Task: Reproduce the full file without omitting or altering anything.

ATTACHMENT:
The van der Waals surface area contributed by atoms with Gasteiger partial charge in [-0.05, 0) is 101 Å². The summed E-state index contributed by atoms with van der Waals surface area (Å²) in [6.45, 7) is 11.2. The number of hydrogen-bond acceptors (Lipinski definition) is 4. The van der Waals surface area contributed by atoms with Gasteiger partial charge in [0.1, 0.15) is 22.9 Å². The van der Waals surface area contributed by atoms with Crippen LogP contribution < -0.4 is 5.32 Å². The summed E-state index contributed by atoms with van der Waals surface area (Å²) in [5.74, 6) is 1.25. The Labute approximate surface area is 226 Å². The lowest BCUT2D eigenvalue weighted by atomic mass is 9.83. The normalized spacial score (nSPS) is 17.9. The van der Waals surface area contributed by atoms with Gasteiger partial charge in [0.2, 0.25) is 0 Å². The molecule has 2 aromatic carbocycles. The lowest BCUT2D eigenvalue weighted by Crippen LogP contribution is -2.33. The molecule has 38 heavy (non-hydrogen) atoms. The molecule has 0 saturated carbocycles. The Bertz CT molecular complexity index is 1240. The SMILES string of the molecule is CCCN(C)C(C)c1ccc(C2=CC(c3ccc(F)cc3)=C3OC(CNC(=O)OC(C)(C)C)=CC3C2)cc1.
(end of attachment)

The van der Waals surface area contributed by atoms with Gasteiger partial charge in [-0.05, 0) is 101 Å². The summed E-state index contributed by atoms with van der Waals surface area (Å²) in [6.45, 7) is 11.2. The number of hydrogen-bond acceptors (Lipinski definition) is 4. The van der Waals surface area contributed by atoms with Gasteiger partial charge in [0.1, 0.15) is 22.9 Å². The van der Waals surface area contributed by atoms with Crippen LogP contribution < -0.4 is 5.32 Å². The summed E-state index contributed by atoms with van der Waals surface area (Å²) in [5.74, 6) is 1.25. The Labute approximate surface area is 226 Å². The lowest BCUT2D eigenvalue weighted by atomic mass is 9.83. The normalized spacial score (nSPS) is 17.9. The van der Waals surface area contributed by atoms with Gasteiger partial charge in [0.2, 0.25) is 0 Å². The molecule has 2 aromatic carbocycles. The lowest BCUT2D eigenvalue weighted by Crippen LogP contribution is -2.33. The molecule has 38 heavy (non-hydrogen) atoms. The molecule has 0 saturated carbocycles. The Bertz CT molecular complexity index is 1240. The SMILES string of the molecule is CCCN(C)C(C)c1ccc(C2=CC(c3ccc(F)cc3)=C3OC(CNC(=O)OC(C)(C)C)=CC3C2)cc1.